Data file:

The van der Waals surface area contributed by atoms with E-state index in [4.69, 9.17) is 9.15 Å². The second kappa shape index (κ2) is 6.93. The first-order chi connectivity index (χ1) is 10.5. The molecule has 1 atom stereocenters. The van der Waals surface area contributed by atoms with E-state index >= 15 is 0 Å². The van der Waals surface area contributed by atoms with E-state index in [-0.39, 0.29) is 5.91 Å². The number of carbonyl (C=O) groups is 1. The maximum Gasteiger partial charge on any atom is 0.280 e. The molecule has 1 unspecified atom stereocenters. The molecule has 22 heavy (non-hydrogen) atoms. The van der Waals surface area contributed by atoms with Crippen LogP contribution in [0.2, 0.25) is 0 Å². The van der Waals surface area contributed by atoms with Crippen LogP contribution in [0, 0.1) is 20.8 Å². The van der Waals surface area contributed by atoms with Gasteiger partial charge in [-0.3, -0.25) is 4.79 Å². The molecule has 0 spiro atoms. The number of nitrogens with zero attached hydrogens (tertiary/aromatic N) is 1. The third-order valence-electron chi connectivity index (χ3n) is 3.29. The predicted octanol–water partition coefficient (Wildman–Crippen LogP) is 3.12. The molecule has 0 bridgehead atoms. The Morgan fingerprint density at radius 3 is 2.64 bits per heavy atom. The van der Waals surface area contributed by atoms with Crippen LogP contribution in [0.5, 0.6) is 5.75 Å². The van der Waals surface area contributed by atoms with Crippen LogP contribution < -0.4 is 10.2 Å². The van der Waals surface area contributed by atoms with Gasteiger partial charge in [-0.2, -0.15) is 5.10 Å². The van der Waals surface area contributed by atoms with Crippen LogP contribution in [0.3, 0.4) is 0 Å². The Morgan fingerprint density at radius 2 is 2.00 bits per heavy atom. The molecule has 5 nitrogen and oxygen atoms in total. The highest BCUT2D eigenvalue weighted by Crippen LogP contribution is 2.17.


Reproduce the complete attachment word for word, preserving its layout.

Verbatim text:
The van der Waals surface area contributed by atoms with E-state index in [4.69, 9.17) is 9.15 Å². The second kappa shape index (κ2) is 6.93. The first-order chi connectivity index (χ1) is 10.5. The molecule has 1 atom stereocenters. The van der Waals surface area contributed by atoms with E-state index >= 15 is 0 Å². The van der Waals surface area contributed by atoms with E-state index in [-0.39, 0.29) is 5.91 Å². The number of carbonyl (C=O) groups is 1. The maximum Gasteiger partial charge on any atom is 0.280 e. The molecule has 1 unspecified atom stereocenters. The molecule has 22 heavy (non-hydrogen) atoms. The van der Waals surface area contributed by atoms with Crippen LogP contribution in [0.2, 0.25) is 0 Å². The van der Waals surface area contributed by atoms with Crippen LogP contribution in [0, 0.1) is 20.8 Å². The van der Waals surface area contributed by atoms with Gasteiger partial charge in [-0.3, -0.25) is 4.79 Å². The molecule has 0 spiro atoms. The number of nitrogens with zero attached hydrogens (tertiary/aromatic N) is 1. The third-order valence-electron chi connectivity index (χ3n) is 3.29. The predicted octanol–water partition coefficient (Wildman–Crippen LogP) is 3.12. The molecule has 0 bridgehead atoms. The Morgan fingerprint density at radius 3 is 2.64 bits per heavy atom. The van der Waals surface area contributed by atoms with Crippen LogP contribution in [0.5, 0.6) is 5.75 Å². The van der Waals surface area contributed by atoms with Crippen LogP contribution < -0.4 is 10.2 Å². The van der Waals surface area contributed by atoms with Gasteiger partial charge in [-0.2, -0.15) is 5.10 Å². The van der Waals surface area contributed by atoms with Crippen LogP contribution in [0.3, 0.4) is 0 Å². The Morgan fingerprint density at radius 2 is 2.00 bits per heavy atom. The molecule has 5 nitrogen and oxygen atoms in total. The highest BCUT2D eigenvalue weighted by Crippen LogP contribution is 2.17.